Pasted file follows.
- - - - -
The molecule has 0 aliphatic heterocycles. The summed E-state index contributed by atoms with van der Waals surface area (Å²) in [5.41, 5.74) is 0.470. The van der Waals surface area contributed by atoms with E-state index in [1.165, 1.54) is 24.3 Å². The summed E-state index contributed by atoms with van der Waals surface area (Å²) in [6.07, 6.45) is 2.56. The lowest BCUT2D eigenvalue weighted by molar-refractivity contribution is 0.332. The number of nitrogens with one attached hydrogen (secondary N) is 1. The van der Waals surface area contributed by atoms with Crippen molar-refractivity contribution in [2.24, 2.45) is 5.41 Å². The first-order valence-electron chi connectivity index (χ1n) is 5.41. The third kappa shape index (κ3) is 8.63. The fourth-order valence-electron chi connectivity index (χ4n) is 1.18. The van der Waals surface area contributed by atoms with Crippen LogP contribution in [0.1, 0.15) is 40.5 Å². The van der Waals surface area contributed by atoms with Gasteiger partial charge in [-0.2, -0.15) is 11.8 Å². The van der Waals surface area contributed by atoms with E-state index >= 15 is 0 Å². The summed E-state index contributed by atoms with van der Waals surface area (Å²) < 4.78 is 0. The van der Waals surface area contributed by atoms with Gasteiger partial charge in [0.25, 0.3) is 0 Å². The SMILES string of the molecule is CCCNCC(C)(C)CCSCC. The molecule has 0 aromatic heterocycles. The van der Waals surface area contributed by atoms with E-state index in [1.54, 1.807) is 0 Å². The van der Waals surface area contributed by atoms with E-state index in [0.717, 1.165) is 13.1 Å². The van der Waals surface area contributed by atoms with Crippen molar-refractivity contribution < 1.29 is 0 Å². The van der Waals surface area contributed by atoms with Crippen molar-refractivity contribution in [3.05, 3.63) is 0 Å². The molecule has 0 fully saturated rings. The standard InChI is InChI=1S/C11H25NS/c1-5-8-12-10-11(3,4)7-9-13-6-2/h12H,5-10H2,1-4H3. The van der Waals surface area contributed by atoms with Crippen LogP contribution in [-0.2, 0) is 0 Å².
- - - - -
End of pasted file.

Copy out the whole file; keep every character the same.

The molecule has 0 aliphatic heterocycles. The summed E-state index contributed by atoms with van der Waals surface area (Å²) in [5.41, 5.74) is 0.470. The van der Waals surface area contributed by atoms with E-state index in [1.165, 1.54) is 24.3 Å². The summed E-state index contributed by atoms with van der Waals surface area (Å²) in [6.07, 6.45) is 2.56. The lowest BCUT2D eigenvalue weighted by molar-refractivity contribution is 0.332. The number of nitrogens with one attached hydrogen (secondary N) is 1. The van der Waals surface area contributed by atoms with Crippen molar-refractivity contribution in [2.24, 2.45) is 5.41 Å². The first-order valence-electron chi connectivity index (χ1n) is 5.41. The third kappa shape index (κ3) is 8.63. The fourth-order valence-electron chi connectivity index (χ4n) is 1.18. The van der Waals surface area contributed by atoms with Crippen LogP contribution in [0.1, 0.15) is 40.5 Å². The van der Waals surface area contributed by atoms with Gasteiger partial charge in [-0.2, -0.15) is 11.8 Å². The van der Waals surface area contributed by atoms with E-state index >= 15 is 0 Å². The summed E-state index contributed by atoms with van der Waals surface area (Å²) < 4.78 is 0. The van der Waals surface area contributed by atoms with Gasteiger partial charge in [0.25, 0.3) is 0 Å². The SMILES string of the molecule is CCCNCC(C)(C)CCSCC. The molecule has 0 aromatic heterocycles. The van der Waals surface area contributed by atoms with E-state index in [1.54, 1.807) is 0 Å². The van der Waals surface area contributed by atoms with E-state index in [0.717, 1.165) is 13.1 Å². The van der Waals surface area contributed by atoms with Crippen molar-refractivity contribution < 1.29 is 0 Å². The van der Waals surface area contributed by atoms with Crippen molar-refractivity contribution in [3.05, 3.63) is 0 Å². The molecule has 0 fully saturated rings. The standard InChI is InChI=1S/C11H25NS/c1-5-8-12-10-11(3,4)7-9-13-6-2/h12H,5-10H2,1-4H3. The van der Waals surface area contributed by atoms with Crippen LogP contribution in [-0.2, 0) is 0 Å².